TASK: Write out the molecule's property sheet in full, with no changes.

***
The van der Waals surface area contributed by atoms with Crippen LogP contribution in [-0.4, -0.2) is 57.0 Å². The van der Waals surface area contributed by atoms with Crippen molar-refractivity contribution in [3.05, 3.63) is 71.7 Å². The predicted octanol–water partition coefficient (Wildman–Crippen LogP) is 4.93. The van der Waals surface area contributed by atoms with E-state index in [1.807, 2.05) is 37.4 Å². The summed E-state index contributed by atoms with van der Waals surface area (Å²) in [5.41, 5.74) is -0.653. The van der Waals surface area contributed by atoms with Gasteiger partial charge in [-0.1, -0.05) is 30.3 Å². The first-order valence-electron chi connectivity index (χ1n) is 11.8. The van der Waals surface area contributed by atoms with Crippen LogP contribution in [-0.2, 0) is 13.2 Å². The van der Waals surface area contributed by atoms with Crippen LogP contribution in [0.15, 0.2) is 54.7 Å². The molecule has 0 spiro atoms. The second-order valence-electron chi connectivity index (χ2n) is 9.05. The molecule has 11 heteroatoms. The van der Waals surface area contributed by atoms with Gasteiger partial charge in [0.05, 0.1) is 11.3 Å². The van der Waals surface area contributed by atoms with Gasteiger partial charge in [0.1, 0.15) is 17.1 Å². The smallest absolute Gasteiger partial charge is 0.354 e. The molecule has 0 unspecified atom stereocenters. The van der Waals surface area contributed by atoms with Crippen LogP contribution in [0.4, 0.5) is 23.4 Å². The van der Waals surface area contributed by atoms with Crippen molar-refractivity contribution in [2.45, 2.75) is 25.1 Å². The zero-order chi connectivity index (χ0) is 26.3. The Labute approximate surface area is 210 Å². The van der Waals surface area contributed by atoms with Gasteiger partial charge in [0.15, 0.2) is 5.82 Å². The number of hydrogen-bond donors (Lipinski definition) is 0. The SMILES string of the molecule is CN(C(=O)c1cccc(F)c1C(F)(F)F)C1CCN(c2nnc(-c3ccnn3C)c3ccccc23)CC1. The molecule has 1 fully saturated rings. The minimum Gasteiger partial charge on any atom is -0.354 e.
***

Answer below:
The van der Waals surface area contributed by atoms with Crippen LogP contribution in [-0.4, -0.2) is 57.0 Å². The van der Waals surface area contributed by atoms with Crippen molar-refractivity contribution in [3.05, 3.63) is 71.7 Å². The predicted octanol–water partition coefficient (Wildman–Crippen LogP) is 4.93. The van der Waals surface area contributed by atoms with E-state index in [1.807, 2.05) is 37.4 Å². The summed E-state index contributed by atoms with van der Waals surface area (Å²) in [5.41, 5.74) is -0.653. The van der Waals surface area contributed by atoms with Gasteiger partial charge in [-0.1, -0.05) is 30.3 Å². The first-order valence-electron chi connectivity index (χ1n) is 11.8. The van der Waals surface area contributed by atoms with Crippen LogP contribution in [-0.2, 0) is 13.2 Å². The van der Waals surface area contributed by atoms with Crippen LogP contribution in [0.15, 0.2) is 54.7 Å². The molecule has 0 spiro atoms. The second-order valence-electron chi connectivity index (χ2n) is 9.05. The molecule has 11 heteroatoms. The van der Waals surface area contributed by atoms with Gasteiger partial charge in [0.05, 0.1) is 11.3 Å². The van der Waals surface area contributed by atoms with Gasteiger partial charge in [0.1, 0.15) is 17.1 Å². The smallest absolute Gasteiger partial charge is 0.354 e. The molecule has 0 unspecified atom stereocenters. The van der Waals surface area contributed by atoms with Crippen LogP contribution in [0.4, 0.5) is 23.4 Å². The van der Waals surface area contributed by atoms with Crippen molar-refractivity contribution in [2.45, 2.75) is 25.1 Å². The zero-order chi connectivity index (χ0) is 26.3. The Labute approximate surface area is 210 Å². The van der Waals surface area contributed by atoms with Gasteiger partial charge in [0.15, 0.2) is 5.82 Å². The number of hydrogen-bond donors (Lipinski definition) is 0. The SMILES string of the molecule is CN(C(=O)c1cccc(F)c1C(F)(F)F)C1CCN(c2nnc(-c3ccnn3C)c3ccccc23)CC1. The molecule has 1 fully saturated rings. The minimum Gasteiger partial charge on any atom is -0.354 e.